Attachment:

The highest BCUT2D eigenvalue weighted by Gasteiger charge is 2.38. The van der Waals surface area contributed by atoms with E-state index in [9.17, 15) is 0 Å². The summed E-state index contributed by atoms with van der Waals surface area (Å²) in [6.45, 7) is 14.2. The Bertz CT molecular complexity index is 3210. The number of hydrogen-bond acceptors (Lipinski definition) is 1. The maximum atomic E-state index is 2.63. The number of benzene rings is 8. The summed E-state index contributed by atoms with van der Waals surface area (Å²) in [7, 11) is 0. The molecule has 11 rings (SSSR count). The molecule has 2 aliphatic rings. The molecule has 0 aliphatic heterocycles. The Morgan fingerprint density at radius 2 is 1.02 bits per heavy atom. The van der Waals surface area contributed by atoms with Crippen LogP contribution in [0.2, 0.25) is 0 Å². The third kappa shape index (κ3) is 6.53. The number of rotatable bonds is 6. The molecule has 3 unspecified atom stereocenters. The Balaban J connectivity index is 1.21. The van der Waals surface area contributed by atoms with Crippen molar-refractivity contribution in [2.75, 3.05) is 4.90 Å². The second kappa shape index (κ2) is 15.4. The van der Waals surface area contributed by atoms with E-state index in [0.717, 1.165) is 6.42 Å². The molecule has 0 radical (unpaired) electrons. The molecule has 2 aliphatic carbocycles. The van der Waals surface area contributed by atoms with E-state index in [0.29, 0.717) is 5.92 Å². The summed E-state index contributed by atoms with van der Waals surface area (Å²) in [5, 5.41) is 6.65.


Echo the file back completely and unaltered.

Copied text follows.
The highest BCUT2D eigenvalue weighted by Gasteiger charge is 2.38. The van der Waals surface area contributed by atoms with E-state index in [9.17, 15) is 0 Å². The summed E-state index contributed by atoms with van der Waals surface area (Å²) in [6.45, 7) is 14.2. The Bertz CT molecular complexity index is 3210. The number of hydrogen-bond acceptors (Lipinski definition) is 1. The maximum atomic E-state index is 2.63. The number of benzene rings is 8. The summed E-state index contributed by atoms with van der Waals surface area (Å²) in [7, 11) is 0. The molecule has 11 rings (SSSR count). The molecule has 2 aliphatic rings. The molecule has 0 aliphatic heterocycles. The Morgan fingerprint density at radius 2 is 1.02 bits per heavy atom. The van der Waals surface area contributed by atoms with Crippen LogP contribution in [0.2, 0.25) is 0 Å². The third kappa shape index (κ3) is 6.53. The number of rotatable bonds is 6. The molecule has 3 unspecified atom stereocenters. The Balaban J connectivity index is 1.21. The van der Waals surface area contributed by atoms with Crippen molar-refractivity contribution in [2.75, 3.05) is 4.90 Å². The second kappa shape index (κ2) is 15.4. The van der Waals surface area contributed by atoms with E-state index in [0.717, 1.165) is 6.42 Å². The molecule has 0 radical (unpaired) electrons. The molecule has 2 aliphatic carbocycles. The van der Waals surface area contributed by atoms with E-state index in [0.29, 0.717) is 5.92 Å². The summed E-state index contributed by atoms with van der Waals surface area (Å²) in [5, 5.41) is 6.65.